As for the original question, what is in the thread object? Just the result of the sub operation, or a bunch of other data that consumes memory? Docs say a thread is a separate instance of Perl, so I'm imagining the object contains all kinds of state information.

      I suggest that “the queued version,” as presented, is “intimidating” merely because it is very terse.   (It is, so to speak, “Perl golf.”)   The essential idea is actually simple:   a worker-thread survives for a long time, retrieving units-of-work from some thread-safe queue and executing them ... of course within an eval {..} block so that the thread will survive even if the unit-of-work does not.   The number of workers, of course, determines the number of units-of-work that this system will attempt to carry out at any one time.   The number of workers (just like the number of people who are scheduled for a shift at McDonald’s ...) should be “a knob” that is easy to set.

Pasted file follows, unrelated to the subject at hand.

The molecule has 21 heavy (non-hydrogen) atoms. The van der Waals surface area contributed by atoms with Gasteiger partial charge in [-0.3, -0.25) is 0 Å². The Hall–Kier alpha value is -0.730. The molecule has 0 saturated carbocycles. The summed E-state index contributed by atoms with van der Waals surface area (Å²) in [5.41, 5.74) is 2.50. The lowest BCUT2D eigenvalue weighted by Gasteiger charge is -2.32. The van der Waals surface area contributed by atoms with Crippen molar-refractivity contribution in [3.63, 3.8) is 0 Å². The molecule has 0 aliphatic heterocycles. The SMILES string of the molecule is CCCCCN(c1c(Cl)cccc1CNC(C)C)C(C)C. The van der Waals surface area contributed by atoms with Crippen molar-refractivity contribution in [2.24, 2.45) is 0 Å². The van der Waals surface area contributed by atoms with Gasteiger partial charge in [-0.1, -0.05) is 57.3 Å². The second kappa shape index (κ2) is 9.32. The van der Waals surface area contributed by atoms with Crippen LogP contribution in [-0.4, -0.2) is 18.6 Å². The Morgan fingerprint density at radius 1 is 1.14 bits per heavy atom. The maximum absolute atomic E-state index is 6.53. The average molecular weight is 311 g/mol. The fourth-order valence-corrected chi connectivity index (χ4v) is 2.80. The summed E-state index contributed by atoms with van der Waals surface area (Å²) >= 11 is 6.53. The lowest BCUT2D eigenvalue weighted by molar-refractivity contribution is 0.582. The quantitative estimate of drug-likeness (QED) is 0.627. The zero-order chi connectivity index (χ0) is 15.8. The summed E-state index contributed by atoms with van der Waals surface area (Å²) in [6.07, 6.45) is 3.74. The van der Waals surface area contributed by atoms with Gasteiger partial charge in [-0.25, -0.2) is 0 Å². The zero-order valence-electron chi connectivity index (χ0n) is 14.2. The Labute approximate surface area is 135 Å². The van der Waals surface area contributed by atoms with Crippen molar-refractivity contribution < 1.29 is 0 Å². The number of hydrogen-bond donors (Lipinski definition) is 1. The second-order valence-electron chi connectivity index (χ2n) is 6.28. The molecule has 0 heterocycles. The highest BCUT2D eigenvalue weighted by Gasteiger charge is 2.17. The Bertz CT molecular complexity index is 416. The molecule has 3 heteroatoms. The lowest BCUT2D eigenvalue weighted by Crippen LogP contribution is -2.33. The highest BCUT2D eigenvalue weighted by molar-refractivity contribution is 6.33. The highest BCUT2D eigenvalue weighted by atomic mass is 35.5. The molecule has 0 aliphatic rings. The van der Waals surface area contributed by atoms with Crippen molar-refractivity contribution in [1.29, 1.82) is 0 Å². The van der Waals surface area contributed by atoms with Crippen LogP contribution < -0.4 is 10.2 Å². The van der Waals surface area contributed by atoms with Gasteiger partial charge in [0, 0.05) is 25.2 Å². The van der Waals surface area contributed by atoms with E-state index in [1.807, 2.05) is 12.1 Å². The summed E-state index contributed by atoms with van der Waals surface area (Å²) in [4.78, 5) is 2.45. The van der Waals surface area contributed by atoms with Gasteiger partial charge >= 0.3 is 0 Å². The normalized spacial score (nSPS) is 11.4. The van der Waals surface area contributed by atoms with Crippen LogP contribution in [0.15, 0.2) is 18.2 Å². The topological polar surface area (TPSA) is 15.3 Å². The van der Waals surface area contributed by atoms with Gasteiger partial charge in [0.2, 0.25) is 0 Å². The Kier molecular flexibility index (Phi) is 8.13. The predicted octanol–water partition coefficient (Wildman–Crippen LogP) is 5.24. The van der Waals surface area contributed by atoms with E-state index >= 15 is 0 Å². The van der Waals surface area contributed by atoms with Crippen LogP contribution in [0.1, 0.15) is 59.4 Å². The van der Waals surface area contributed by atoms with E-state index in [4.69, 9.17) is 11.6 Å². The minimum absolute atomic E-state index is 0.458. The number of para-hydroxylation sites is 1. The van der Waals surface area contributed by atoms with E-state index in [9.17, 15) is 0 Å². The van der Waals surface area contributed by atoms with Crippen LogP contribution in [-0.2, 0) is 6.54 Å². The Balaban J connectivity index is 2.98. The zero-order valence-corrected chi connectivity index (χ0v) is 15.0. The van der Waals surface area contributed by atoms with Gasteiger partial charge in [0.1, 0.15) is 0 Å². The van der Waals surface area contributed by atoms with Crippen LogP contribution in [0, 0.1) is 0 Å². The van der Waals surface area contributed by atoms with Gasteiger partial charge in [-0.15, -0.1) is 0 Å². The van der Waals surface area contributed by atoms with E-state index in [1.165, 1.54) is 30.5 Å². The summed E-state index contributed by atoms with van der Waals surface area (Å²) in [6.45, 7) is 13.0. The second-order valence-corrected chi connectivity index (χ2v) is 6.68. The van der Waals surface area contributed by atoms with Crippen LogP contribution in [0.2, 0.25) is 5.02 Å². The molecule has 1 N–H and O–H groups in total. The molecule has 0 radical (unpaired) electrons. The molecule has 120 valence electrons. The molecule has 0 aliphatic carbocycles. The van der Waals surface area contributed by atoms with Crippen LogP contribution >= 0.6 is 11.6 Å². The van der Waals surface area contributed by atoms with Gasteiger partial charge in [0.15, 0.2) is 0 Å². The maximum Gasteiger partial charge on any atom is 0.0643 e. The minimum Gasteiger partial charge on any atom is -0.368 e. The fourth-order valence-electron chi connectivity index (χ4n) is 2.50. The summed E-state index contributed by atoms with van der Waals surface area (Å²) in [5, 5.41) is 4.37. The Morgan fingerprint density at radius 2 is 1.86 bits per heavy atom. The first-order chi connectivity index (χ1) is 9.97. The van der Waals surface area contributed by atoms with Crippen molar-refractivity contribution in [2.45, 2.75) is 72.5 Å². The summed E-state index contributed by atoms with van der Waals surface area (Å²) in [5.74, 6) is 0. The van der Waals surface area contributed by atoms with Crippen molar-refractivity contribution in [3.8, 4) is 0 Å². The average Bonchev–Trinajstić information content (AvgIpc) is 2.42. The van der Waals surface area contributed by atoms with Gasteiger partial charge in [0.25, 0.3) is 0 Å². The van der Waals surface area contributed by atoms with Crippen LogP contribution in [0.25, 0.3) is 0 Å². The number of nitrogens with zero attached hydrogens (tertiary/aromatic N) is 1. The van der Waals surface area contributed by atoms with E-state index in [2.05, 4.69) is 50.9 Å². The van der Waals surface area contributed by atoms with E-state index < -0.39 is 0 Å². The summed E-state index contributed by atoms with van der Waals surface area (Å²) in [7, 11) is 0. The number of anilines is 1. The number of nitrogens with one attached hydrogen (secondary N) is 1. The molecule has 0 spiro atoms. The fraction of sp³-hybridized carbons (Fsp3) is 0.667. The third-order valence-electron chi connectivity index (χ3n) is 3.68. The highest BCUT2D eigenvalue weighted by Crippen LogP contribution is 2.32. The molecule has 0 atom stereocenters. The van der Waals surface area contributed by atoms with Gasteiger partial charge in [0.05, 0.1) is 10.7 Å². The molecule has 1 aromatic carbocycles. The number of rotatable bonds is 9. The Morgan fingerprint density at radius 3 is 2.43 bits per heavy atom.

Perl has an interesting implementation of threading ... you need to look at the various docs (and here in PerlMonks) on that subject.

      Now, before you proceed, you should also step back and be sure that you have reasonable cause to believe that “multiple threads” will, in fact, “be likely to make this operation run faster.”   Previous entries in this thread talk a great deal about this.   One “cheap and dirty” way to explore it is to launch multiple copies of this Perl program ... as it is right now (single-threaded) ... in separate terminal-windows.   Just how many windows can you have open-and-working at the same time, and still find that each of them finishes at about the same time?   (The time commandname command in Unix/Linux can give you hard numbers.)   If you find that “two windows equals twice-as-long,” then you can immediately conclude that mutlithreading would probably be a waste of time.   On the other hand, if you find that multiple windows do let you get the work done (across all windows) in about the same amount of time, then, well-l-l-ll... guess you have two choices!   One is to dive into multithreading as described.   Another is to ... “just run it as-is in multiple terminal windows!”